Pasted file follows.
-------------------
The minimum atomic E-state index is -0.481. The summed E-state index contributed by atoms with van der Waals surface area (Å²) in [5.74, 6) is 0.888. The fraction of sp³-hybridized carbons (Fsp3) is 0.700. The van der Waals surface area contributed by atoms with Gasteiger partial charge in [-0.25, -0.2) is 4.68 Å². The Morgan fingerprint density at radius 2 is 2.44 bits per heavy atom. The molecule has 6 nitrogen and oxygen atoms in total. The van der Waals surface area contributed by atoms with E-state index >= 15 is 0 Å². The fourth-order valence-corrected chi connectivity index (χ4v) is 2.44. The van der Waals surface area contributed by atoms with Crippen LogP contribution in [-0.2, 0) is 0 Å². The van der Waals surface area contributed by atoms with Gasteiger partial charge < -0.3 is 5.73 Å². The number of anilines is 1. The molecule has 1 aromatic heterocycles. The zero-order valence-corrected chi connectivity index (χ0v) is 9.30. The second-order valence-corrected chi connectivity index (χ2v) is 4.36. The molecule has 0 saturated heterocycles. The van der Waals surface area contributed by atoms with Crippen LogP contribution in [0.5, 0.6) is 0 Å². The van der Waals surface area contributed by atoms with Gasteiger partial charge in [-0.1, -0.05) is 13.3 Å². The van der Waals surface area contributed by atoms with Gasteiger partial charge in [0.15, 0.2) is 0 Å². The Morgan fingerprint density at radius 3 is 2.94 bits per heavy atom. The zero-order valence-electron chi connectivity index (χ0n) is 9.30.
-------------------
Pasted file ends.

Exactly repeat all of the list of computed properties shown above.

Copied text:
The minimum atomic E-state index is -0.481. The summed E-state index contributed by atoms with van der Waals surface area (Å²) in [5.74, 6) is 0.888. The fraction of sp³-hybridized carbons (Fsp3) is 0.700. The van der Waals surface area contributed by atoms with Gasteiger partial charge in [-0.25, -0.2) is 4.68 Å². The Morgan fingerprint density at radius 2 is 2.44 bits per heavy atom. The molecule has 6 nitrogen and oxygen atoms in total. The van der Waals surface area contributed by atoms with E-state index >= 15 is 0 Å². The fourth-order valence-corrected chi connectivity index (χ4v) is 2.44. The van der Waals surface area contributed by atoms with Crippen LogP contribution in [-0.2, 0) is 0 Å². The van der Waals surface area contributed by atoms with Gasteiger partial charge < -0.3 is 5.73 Å². The number of anilines is 1. The molecule has 1 aromatic heterocycles. The zero-order valence-corrected chi connectivity index (χ0v) is 9.30. The second-order valence-corrected chi connectivity index (χ2v) is 4.36. The molecule has 0 saturated heterocycles. The van der Waals surface area contributed by atoms with Crippen LogP contribution in [0.5, 0.6) is 0 Å². The van der Waals surface area contributed by atoms with Gasteiger partial charge in [-0.1, -0.05) is 13.3 Å². The van der Waals surface area contributed by atoms with Gasteiger partial charge in [0.15, 0.2) is 0 Å². The Morgan fingerprint density at radius 3 is 2.94 bits per heavy atom. The zero-order valence-electron chi connectivity index (χ0n) is 9.30.